How many steps should I take in one day? (Hint: not 10,000)

CHoosing a parking space away from the grocery store; Taking the stairs instead of the elevator; And walking to take your lunch may seem like your daily decision, but each one adds an extra step. Are you old enough to live? Maybe. But exactly how many steps should be taken in one day? That whole “10,000 step” is not what science says.

According to Michael Weinrach, chairman of cardiology at Summit’s Overlook Medical Center, the amount of movement is more important than counting how many steps you take in one day.

“The U Magic Number that we always hear about 10,000 steps a day as a goal, and it’s a wonderful goal,” said Dr. Weinrach. However this is not the first thing he considers with each patient. The idea that people should take 10,000 or more steps per day has largely been disproved বিশেষজ্ঞ experts say 7,500 is probably enough to cut health benefits এই this study presents a whole new argument as to why you should set your goals to a higher number. The more steps you take, the more likely you are to exercise regularly throughout the day, which is important for your overall health.

What does science say about how many steps to take in a day?

“It has become popular among pedometer companies and is now obviously popular in the media but there is no real scientific basis for 10,000 steps,” said Elroy Aguar, Ph.D., Senior Postdoctoral Research Associate in the Department of Physical Activity and Health Laboratory, Department of Health Laboratories, School of Public Health and Health Sciences, University of Massachusetts, Amherst. “T.The number of his 10,000 steps came from somewhere. I guess they knew fairly well how much people normally do – which is about 6,000 steps a day – and they only set an arbitrary goal of 10,000, something they knew would improve activity because it was more than what people are currently doing. “(Actually, in the 1960s, a Japanese walking club marketed its new step-counting device with a simple slogan: ‘Let’s walk 10,000 steps a day.'” And that number stuck.)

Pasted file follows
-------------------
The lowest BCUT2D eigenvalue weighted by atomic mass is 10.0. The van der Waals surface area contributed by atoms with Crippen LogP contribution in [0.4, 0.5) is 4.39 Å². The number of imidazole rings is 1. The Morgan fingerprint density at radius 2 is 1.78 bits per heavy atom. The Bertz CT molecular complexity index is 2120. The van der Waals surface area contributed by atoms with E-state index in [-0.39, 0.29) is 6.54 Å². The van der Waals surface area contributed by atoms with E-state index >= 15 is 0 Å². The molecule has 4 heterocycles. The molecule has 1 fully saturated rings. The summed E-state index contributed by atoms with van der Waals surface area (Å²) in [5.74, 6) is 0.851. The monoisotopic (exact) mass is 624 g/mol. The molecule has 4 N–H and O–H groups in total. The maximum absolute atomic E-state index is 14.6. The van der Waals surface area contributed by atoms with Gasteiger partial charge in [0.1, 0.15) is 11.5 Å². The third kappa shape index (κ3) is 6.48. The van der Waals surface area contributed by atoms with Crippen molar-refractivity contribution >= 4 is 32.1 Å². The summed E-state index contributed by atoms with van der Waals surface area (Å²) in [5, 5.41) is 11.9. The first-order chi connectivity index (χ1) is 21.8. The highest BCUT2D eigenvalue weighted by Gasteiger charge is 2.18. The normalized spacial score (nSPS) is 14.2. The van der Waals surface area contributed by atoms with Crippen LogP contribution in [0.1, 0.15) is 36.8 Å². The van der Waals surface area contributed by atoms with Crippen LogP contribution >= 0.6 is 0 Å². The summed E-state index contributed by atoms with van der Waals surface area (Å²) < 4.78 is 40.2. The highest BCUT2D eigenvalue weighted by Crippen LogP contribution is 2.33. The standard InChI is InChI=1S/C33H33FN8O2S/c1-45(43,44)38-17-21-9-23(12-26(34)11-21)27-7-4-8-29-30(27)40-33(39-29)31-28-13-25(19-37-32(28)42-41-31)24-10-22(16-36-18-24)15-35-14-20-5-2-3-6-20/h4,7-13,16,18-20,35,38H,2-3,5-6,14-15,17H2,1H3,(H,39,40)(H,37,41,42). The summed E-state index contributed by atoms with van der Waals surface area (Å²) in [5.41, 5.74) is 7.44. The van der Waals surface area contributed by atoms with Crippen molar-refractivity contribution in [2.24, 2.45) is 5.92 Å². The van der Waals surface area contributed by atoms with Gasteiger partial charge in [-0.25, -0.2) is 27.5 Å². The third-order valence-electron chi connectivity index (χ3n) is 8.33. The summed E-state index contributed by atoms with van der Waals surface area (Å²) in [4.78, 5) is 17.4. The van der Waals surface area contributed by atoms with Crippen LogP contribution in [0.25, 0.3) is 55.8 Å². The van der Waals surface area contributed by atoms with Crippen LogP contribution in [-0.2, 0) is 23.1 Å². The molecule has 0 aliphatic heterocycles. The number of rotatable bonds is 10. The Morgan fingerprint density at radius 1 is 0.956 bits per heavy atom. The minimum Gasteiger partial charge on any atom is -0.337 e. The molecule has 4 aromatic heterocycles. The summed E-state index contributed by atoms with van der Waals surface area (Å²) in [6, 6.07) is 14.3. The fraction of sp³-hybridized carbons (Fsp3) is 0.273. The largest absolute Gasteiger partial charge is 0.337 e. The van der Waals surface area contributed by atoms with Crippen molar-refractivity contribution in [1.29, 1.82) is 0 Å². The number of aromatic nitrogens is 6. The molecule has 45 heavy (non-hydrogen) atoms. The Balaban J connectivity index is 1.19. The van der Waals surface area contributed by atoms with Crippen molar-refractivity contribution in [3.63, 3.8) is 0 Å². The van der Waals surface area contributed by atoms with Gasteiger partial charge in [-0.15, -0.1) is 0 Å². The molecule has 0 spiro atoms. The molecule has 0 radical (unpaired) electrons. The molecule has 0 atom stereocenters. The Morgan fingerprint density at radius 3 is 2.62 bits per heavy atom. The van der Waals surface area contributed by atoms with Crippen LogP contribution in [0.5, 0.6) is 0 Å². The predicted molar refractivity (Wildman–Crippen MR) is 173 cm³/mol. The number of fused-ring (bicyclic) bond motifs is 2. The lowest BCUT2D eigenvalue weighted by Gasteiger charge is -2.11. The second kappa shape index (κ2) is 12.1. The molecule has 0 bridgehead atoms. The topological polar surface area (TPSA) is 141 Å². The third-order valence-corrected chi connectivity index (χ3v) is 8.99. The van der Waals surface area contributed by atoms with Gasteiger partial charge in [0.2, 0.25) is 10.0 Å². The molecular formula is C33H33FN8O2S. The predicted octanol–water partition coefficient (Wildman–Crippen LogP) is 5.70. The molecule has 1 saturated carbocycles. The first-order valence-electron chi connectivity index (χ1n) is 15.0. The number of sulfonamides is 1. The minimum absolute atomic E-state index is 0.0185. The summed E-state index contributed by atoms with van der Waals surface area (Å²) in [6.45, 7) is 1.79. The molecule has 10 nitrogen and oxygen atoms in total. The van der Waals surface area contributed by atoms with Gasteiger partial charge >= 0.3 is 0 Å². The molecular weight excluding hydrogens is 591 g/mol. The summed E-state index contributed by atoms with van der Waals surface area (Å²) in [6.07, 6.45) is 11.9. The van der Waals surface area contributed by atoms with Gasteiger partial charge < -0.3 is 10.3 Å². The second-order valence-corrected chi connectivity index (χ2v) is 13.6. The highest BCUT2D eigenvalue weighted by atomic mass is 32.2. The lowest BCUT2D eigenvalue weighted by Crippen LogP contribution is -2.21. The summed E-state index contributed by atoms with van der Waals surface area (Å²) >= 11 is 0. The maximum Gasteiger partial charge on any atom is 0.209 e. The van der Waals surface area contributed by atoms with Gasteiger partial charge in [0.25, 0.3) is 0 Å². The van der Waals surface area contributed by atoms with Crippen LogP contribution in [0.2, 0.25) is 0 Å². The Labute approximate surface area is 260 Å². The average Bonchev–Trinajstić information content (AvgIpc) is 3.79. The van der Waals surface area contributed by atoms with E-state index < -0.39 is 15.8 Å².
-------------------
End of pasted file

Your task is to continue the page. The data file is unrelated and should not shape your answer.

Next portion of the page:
A study published by Internal Medicine, The number of steps per day for about 17,000 older women has been tracked over a four-year period. What they found was that those who took at least 4,400 steps a day – far less than the standard advice of 10,000 – had a 41 percent lower mortality rate than women who took only 2,700 steps. Then the more daily steps women took after hitting 4,400, the better – up to 7,500 steps, where the facilities are on the plateau.

A study by Brigham Young University, which followed 120 college freshmen, found that the more participants took steps each day, the better their physical activity patterns were. For those who took 12,500 and 15,000 steps per day, sitting time was reduced, and for those who took 15,000 steps, their sitting time was reduced to 77 minutes per day. This may have “other mental and health benefits,” the study says.